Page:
Friday, September 26, 2008
Thursday, September 25, 2008
The Corinthian order was adopted by the Romans from the Greeks and was bestowed with the association of beauty and love. It is the most popular of the Greek Orders. Detail has been taken from the Temple of Zeus Olympia, Athena, BC174. The temple was built from designs by Cossutius, a Roman architect. This temple was important as parts of it were taken to Rome where its presence resulted in many copies and the popularising of the Corinthian order.
THE ROYAL HOSPITAL FOR SEAMEN, GREENWICH, LONDON - Queen Mary & King William Buildings. The Royal Hospital for Seamen was the realisation of the wishes of Queen Mary. Sir Christopher Wren originated the design for these domed sections of the buildings, in collaboration with Nicholas Hawksmoor.The building of the hospital took place in four phases over fifty-five years, commencing around 1691. Dimensions 9.5"w x 9"d x 18"h each. Weight: 20lbs each.
THE TEMPLE OF THE FOUR WINDS Castle Howard, England 1728 (limited edition model). This small Temple was built within the grounds of the 17th century house of Castle Howard, Yorkshire. It is one of the finest Palladian buildings in Europe and is based on the Villa Capra near Vicenza, Italy. In 1995 the Honourable Simon and Mrs. Howard commissioned this model and each is accompanied by a certificate signed by Howard who is the descendant of the Earl of Carlisle who originally commissioned the Temple from the architect Sir John Vanbrugh. Each model has a title plate of brass attached to the lead covered plinth. This plaque is hand engraved using copperplate lettering. Weight: approximately 15 kg - Dimensions: diameter of base plinth is 20".
I just happened to like these more than many because they all have an abundance of Corinthian columns.
Wednesday, September 24, 2008
Tuesday, September 23, 2008
These vintage kimono, (ki - wearing, mono - something), were recently sold at auction. Apart from their obvious use, they do also make interesting decorative objects, which can be enhanced if they are framed in perspex.
As the national costume of Japan they are still worn on special occasions, such as weddings, but by traditionalists, (both men and women) on a daily basis.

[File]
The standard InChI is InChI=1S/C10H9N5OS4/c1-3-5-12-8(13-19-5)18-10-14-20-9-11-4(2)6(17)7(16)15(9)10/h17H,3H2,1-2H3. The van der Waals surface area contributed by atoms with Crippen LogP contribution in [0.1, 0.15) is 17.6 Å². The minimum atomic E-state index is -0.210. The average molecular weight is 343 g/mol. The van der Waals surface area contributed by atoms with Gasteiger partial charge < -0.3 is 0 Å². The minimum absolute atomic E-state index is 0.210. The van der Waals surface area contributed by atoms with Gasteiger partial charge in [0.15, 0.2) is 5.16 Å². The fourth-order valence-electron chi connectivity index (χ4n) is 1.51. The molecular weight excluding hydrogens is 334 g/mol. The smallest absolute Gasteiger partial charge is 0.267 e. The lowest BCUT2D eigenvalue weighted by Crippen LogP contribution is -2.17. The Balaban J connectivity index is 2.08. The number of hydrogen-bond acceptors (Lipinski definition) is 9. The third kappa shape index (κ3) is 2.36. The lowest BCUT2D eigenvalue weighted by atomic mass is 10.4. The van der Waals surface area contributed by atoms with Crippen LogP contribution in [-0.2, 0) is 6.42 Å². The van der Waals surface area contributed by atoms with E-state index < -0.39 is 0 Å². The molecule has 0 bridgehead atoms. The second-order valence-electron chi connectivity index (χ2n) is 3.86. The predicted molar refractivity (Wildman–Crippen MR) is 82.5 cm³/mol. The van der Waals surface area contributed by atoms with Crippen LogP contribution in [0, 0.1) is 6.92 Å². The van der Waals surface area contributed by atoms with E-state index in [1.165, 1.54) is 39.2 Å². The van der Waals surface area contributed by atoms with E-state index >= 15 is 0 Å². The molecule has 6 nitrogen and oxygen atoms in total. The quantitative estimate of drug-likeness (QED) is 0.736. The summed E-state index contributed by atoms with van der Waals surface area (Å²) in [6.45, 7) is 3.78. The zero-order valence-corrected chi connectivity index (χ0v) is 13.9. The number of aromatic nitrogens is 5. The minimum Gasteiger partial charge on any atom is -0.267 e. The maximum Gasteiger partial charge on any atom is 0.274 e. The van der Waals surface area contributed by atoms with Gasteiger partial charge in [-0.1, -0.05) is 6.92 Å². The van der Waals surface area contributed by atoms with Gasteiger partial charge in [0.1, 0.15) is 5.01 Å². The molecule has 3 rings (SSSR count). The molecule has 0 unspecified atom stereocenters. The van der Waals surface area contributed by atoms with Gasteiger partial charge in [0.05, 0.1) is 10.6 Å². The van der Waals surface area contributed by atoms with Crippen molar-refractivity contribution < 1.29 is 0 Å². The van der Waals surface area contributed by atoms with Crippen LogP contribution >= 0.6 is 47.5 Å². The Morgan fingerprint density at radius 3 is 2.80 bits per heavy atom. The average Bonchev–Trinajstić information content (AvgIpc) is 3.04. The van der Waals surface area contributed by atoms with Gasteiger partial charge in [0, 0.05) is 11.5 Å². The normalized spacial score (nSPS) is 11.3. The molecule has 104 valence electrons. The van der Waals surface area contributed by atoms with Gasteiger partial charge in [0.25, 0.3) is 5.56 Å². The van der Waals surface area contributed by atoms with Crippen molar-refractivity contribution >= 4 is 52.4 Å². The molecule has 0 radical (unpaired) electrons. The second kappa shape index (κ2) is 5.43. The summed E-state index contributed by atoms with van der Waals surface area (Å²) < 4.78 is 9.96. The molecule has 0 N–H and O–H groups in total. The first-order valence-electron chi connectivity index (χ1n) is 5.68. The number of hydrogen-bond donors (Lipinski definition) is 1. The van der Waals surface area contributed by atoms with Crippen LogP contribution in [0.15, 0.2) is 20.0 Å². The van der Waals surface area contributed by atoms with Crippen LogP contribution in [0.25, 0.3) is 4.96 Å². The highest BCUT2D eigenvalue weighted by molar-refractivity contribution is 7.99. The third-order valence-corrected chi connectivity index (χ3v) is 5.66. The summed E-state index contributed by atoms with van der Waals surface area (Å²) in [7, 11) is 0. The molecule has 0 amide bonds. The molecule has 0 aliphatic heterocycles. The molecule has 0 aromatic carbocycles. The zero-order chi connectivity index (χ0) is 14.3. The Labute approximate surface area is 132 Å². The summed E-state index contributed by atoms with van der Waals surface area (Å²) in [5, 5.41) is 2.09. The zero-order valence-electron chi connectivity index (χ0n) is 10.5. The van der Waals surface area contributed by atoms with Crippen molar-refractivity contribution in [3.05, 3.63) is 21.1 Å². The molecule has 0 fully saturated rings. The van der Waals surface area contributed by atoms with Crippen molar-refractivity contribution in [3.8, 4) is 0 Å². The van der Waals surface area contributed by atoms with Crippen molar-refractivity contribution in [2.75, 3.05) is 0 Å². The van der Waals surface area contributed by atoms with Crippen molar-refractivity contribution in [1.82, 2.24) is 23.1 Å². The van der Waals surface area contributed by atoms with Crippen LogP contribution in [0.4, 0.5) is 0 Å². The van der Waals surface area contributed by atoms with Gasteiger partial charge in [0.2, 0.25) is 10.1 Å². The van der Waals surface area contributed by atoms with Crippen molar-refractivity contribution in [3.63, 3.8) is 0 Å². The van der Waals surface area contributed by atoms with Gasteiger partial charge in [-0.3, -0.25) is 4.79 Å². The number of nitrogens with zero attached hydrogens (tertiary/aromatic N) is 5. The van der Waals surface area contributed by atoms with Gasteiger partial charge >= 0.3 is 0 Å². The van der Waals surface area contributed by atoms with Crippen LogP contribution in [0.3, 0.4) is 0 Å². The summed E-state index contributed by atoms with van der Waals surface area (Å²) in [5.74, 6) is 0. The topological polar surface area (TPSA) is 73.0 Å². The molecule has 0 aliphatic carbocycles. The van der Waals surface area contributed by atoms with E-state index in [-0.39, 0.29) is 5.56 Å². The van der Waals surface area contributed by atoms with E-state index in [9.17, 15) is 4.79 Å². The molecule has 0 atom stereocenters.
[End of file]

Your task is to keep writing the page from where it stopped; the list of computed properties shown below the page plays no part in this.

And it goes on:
Monday, September 22, 2008
The interior of the entrance hall of this hillside cabin by Bobby McAlpine with its brownish greens works well with the sanded floor and the gold frames of the pictures. (The top sepia photograph to the right of the mirror needs to be straightened and would drive me insane until it was; but that's only a minor pet peeve, that most will probably ignore. Well, probably not now.)
Friday, September 19, 2008
Annigoni painted the portrait at about the same time (1954-55) as the one he did of the Queen (centre), which in my view is the best ever produced during her reign, and which was used extensively on stamps and banknotes of countries where she is head of state, or which are the remnants of the empire.
I have a print of the Queen's portrait, signed by Annigoni which I like for its stark simplicity, compared to the glorious and romantic colours of the oil, which evokes the hopes and aspirations of the British people for their young monarch, (in her twenties), at the beginning of her reign, the new "Elizabethan Age", recovering from the debilitation of the war which had virtually bankrupted the country and saw the divestment of the empire.
Wednesday, September 17, 2008
The importance of a room's layout cannot be underestimated. In this sitting room designed by Jacques Grange, emphasis was placed on the stunning pieces of art, and the arrangement of furniture to view them effectively, without creating a gallery atmosphere. To achieve this two sofas are paired back-to-back, with Louis XIV-style gilt chairs as an accompaniment.